EHD killing deer in Nicholas County

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NICHOLAS COUNTY, W.Va. (WSAZ)-- Division of Natural Resource officials say roughly 64 dead deer findings have been reported since July 21, 2019 in Nicholas County.

Mary Ball, a woman who lives by Muddlety Creek in Nicholas County, say she's used to seeing at least 30 deer on her farm but this year she hasn't even seen a third of that.

"They have went down considerably," said Ball.

DNR officials say Epizootic Hemorrhagic Disease (EHD) is to blame.

"This is the first report of EHD in Nicholas County," said DNR Wildlife official, Sam Cowell. "It's typical to see an EHD outbreak every year somewhere in the nation but we couldn't find any records of a past outbreak in Nicholas County."

Officials say EHD is spread by flies that circle bodies of water such as creeks, water holes or ponds. The flies are more common at this time of year when there is heat and weather is dry.

"We had noticed one in the creek and then I had called the DNR to report and then they told me that that disease was going around that EHD disease," said Ball.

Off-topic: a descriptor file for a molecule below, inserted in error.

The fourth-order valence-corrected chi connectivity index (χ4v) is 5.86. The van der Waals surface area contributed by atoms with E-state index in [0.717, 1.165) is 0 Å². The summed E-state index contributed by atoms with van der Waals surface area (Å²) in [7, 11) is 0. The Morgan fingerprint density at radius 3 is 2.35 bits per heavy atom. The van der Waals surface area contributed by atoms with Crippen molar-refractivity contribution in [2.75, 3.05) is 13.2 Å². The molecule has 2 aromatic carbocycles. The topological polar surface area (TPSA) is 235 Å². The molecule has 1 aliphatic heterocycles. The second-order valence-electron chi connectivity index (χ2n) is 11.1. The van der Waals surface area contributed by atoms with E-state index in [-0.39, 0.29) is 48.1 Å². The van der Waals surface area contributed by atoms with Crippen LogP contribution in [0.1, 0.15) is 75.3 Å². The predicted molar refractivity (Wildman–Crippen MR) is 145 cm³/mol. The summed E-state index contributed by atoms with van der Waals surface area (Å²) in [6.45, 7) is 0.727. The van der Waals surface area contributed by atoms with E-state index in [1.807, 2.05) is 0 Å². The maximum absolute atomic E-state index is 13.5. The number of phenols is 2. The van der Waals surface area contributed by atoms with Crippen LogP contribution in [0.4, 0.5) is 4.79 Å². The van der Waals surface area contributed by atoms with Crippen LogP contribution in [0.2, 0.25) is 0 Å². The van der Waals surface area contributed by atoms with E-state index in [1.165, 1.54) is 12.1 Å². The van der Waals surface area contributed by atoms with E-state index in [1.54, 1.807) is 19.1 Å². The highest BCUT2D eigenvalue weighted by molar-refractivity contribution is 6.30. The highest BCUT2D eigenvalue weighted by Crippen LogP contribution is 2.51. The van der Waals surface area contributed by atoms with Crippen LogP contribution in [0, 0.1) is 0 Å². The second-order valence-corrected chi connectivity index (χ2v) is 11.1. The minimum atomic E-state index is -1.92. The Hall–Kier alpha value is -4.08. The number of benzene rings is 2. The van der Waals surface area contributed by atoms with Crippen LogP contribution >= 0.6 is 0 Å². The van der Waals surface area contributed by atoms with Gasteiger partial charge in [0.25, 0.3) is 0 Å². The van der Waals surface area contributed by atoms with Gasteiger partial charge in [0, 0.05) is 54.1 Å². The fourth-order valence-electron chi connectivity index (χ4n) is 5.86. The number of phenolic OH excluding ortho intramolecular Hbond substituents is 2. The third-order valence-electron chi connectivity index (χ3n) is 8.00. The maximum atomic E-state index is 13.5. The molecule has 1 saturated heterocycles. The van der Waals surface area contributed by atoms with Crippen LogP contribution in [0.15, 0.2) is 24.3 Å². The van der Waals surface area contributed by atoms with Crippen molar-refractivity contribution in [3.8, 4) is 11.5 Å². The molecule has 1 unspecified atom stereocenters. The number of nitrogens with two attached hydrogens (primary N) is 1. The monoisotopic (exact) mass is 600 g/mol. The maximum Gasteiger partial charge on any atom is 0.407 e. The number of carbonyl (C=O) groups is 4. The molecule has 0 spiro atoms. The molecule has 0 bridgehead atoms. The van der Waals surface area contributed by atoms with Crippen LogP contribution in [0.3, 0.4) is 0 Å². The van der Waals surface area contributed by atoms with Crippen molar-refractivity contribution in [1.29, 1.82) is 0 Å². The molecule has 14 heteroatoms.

Officials say EHD causes fever in deer so it's typical to find sick or dead deer near bodies of water as they are trying to get relief. They will also act non-responsive or exhibit unusual behaviors such as running into things or walking in circles. There could also be some swelling in the face but other than that the deer usually look perfectly healthy.

Mary Ball says she's worried about the deer population.

"We love to hunt that's our favorite thing in the fall. But they're not going to be able to hunt--I mean they can this year but you wouldn't really want to because, you have no clue how many there's going to be and I don't want the population to go down too bad."

Officials say the current hotspot for reports of dead deer is the areas south of Summersville but reports stretch from Enon to Webster County so they believe it's moving Northwest of the county.

They say the cycle won't stop until the first frost of the year which is usually mid-October.

DNR asks anyone who may see a sick or dead deer to report it to their local DNR District Office.